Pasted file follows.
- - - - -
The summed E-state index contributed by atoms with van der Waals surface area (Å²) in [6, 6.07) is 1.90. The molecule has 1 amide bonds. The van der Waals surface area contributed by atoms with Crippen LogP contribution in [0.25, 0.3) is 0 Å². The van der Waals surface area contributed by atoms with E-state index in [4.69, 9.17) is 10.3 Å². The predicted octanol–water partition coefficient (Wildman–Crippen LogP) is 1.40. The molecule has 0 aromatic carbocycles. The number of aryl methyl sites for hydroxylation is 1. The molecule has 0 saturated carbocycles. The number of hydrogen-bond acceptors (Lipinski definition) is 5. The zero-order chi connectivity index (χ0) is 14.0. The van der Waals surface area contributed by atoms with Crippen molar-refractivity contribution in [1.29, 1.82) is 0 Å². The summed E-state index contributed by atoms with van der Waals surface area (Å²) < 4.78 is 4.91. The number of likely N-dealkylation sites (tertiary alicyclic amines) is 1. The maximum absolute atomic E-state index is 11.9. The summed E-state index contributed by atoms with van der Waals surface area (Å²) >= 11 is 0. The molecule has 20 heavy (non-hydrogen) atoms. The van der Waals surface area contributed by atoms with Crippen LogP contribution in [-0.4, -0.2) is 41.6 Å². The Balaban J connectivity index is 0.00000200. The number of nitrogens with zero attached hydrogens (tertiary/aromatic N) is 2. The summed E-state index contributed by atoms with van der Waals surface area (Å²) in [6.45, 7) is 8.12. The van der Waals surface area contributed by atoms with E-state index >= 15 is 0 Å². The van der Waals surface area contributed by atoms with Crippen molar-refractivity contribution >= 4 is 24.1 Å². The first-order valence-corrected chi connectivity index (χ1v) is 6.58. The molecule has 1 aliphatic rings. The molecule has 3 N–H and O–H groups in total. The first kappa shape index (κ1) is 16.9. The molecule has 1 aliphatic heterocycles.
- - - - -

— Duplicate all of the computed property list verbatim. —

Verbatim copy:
The summed E-state index contributed by atoms with van der Waals surface area (Å²) in [6, 6.07) is 1.90. The molecule has 1 amide bonds. The van der Waals surface area contributed by atoms with Crippen LogP contribution in [0.25, 0.3) is 0 Å². The van der Waals surface area contributed by atoms with E-state index in [4.69, 9.17) is 10.3 Å². The predicted octanol–water partition coefficient (Wildman–Crippen LogP) is 1.40. The molecule has 0 aromatic carbocycles. The number of aryl methyl sites for hydroxylation is 1. The molecule has 0 saturated carbocycles. The number of hydrogen-bond acceptors (Lipinski definition) is 5. The zero-order chi connectivity index (χ0) is 14.0. The van der Waals surface area contributed by atoms with Crippen molar-refractivity contribution in [1.29, 1.82) is 0 Å². The summed E-state index contributed by atoms with van der Waals surface area (Å²) < 4.78 is 4.91. The number of likely N-dealkylation sites (tertiary alicyclic amines) is 1. The maximum absolute atomic E-state index is 11.9. The summed E-state index contributed by atoms with van der Waals surface area (Å²) >= 11 is 0. The molecule has 20 heavy (non-hydrogen) atoms. The van der Waals surface area contributed by atoms with Crippen LogP contribution in [-0.4, -0.2) is 41.6 Å². The Balaban J connectivity index is 0.00000200. The number of nitrogens with zero attached hydrogens (tertiary/aromatic N) is 2. The summed E-state index contributed by atoms with van der Waals surface area (Å²) in [6.45, 7) is 8.12. The van der Waals surface area contributed by atoms with E-state index >= 15 is 0 Å². The van der Waals surface area contributed by atoms with Crippen molar-refractivity contribution >= 4 is 24.1 Å². The first-order valence-corrected chi connectivity index (χ1v) is 6.58. The molecule has 1 aliphatic rings. The molecule has 3 N–H and O–H groups in total. The first kappa shape index (κ1) is 16.9. The molecule has 1 aliphatic heterocycles.